Viking Night: Sling Blade

By Bruce Hall

September 13, 2012

Serial killers never super-size their meals.

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Karl Childers (Billy Bob Thornton) is a mentally disabled man, institutionalized at the age of 12 for murdering his mother and her lover. That probably makes him sound like a bad guy, but Karl is a quiet man with a hesitant gait and a disquieting catalogue of nervous twitches and tics. His voice is a gravelly brogue not unlike a hillbilly voice synthesizer, and when he tells his story it comes across as a tragic and powerful tale of woe, like something out of a Charles Dickens novel. Disgusted by their son’s handicap, his parents forced him to live in a tool shed, and live off scraps like an animal.

With nothing but a Bible to read and his own thoughts for company, Karl grew up a very literal man. When he discovers someone other than his father being intimate with his mother, he kills the stranger. Then, when he discovers that his mother was into it he kills her too, in an enraged fit of pre-adolescent betrayal (the film's title is derived from the name of the weapon he used to commit the crime). Since this isn’t Texas, nobody’s as interested in executing a mentally challenged boy as they are in locking him away in a rubber room forever.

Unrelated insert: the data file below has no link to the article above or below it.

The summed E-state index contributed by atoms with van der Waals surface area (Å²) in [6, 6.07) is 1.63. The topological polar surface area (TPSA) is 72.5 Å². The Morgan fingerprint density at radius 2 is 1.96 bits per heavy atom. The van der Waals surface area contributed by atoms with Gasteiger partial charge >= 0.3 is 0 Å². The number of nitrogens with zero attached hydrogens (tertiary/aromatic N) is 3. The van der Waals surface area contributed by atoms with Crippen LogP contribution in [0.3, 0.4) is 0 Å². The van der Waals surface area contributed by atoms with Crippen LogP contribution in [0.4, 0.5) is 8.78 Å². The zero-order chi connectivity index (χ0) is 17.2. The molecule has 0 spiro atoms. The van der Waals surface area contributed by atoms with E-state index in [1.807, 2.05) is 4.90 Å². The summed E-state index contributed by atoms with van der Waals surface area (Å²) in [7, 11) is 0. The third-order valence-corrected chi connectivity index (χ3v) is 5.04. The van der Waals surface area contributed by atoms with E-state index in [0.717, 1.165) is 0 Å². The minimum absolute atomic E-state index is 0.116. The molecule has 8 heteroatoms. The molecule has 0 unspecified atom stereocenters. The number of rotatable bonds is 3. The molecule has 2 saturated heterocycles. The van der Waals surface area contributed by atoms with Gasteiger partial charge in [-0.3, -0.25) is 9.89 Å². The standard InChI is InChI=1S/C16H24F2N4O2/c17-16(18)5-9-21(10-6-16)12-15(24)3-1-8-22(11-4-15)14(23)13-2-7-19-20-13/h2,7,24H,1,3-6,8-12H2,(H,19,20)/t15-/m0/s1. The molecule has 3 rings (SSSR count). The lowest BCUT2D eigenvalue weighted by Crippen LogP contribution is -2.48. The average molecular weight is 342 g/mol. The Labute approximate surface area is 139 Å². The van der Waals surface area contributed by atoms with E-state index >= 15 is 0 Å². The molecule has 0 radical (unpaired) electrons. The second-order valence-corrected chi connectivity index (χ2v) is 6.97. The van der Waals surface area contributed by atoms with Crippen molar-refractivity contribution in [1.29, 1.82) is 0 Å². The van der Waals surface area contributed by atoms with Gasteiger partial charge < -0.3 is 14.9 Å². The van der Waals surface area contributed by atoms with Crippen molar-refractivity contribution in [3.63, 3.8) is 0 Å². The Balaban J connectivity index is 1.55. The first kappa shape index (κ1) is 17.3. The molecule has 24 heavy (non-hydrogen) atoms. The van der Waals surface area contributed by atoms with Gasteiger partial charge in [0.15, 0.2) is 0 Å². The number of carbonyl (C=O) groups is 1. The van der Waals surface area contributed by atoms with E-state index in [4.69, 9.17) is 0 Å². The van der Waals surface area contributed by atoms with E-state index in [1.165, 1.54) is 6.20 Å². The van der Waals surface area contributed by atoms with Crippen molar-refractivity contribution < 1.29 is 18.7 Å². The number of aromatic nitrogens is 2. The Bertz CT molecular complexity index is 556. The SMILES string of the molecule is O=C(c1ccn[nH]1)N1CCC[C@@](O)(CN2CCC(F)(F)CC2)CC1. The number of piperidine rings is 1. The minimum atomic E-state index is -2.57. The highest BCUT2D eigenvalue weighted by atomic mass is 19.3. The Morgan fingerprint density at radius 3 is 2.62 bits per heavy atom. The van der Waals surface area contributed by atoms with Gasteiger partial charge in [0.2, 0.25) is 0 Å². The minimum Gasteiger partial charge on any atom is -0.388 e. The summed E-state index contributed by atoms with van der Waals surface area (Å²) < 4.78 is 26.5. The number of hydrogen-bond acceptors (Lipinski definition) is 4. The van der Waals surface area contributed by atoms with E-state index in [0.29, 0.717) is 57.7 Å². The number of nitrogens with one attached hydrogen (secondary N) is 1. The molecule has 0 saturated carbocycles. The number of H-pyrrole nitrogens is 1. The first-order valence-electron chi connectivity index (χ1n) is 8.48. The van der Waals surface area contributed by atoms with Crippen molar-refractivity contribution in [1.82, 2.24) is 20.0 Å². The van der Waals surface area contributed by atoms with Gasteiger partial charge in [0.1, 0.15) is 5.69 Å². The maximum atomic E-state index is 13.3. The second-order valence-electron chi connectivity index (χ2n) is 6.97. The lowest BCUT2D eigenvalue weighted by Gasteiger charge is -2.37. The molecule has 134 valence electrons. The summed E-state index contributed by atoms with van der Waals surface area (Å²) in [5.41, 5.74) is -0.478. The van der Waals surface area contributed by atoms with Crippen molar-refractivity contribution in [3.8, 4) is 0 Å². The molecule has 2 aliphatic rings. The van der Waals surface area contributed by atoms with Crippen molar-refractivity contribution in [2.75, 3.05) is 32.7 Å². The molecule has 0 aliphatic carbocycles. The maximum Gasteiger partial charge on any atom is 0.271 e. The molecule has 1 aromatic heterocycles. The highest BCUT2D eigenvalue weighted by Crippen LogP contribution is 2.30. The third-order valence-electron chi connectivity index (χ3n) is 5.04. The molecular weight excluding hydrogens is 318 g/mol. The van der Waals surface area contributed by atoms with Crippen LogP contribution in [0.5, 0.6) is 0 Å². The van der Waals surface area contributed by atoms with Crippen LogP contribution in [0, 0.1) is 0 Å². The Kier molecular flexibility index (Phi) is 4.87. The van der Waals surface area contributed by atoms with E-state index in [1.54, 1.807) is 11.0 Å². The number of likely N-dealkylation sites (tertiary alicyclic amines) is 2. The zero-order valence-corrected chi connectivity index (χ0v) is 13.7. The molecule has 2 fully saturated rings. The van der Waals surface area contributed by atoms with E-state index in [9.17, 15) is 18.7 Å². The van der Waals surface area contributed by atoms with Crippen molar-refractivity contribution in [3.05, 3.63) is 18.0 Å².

It's been a hard knock life for poor Karl.

On his release, Karl concludes there's no place for him in the world and tries to return to the hospital. Moved by this, his doctor helps him find a job in town, where Karl’s experience working on small engines pays off. Things go well at first, but he’s still unable to assimilate into society. But, being not unlike a child himself, Karl befriends a young boy named Frank (Lucas Black), whose father has recently died. The two become friends, and Frank's mother Linda (Natalie Canerday) even puts his new friend up in the garage. Everything's coming up roses for Karl, but we know it can't last, or there'd be no story here. This brings us to Linda’s boyfriend, a hard drinking, abusive freeloader named Doyle (Dwight Yoakam), who takes an instant disliking to Karl.


Doyle's a bitter guy with a black soul, full of sputtering hatred and anger. He abuses Frank's mother and is dismissive and cruel to Karl and the boy. There's no ambiguity about who the villain is in Sling Blade, and I might find Doyle to be over the top if I'd never been to a trailer park before. It's also pretty clear where the conflict is going to be - Linda's friend Vaughan (John Ritter), who is gay, warns Karl to stay away for his own good. But Karl relishes his adopted family life, and chooses to stay. It doesn't take long for things to get ugly, and I guess the setup is pretty obvious. You might even have already guessed how this is going to turn out, since the plot is as transparent as an Aesop’s fable.

There isn't a man woman or child on earth who's safe from Doyle's anger and for him, Karl's disability and Vaughan's orientation are just too much fun to resist. And of course, there turns out to be more to Karl than his love of French fries and Scripture. He's got a very simplistic sense of ethics which dictates both his actions, and the overall direction of the film. Sling Blade is a tug of war between light and dark impulses. Its confined, rural setting and all practical sets give it the intimate feel of a grungy, low budget play. It’s powerful stuff, and you’d have to have a heart as hard as Doyle’s not to get sucked in.

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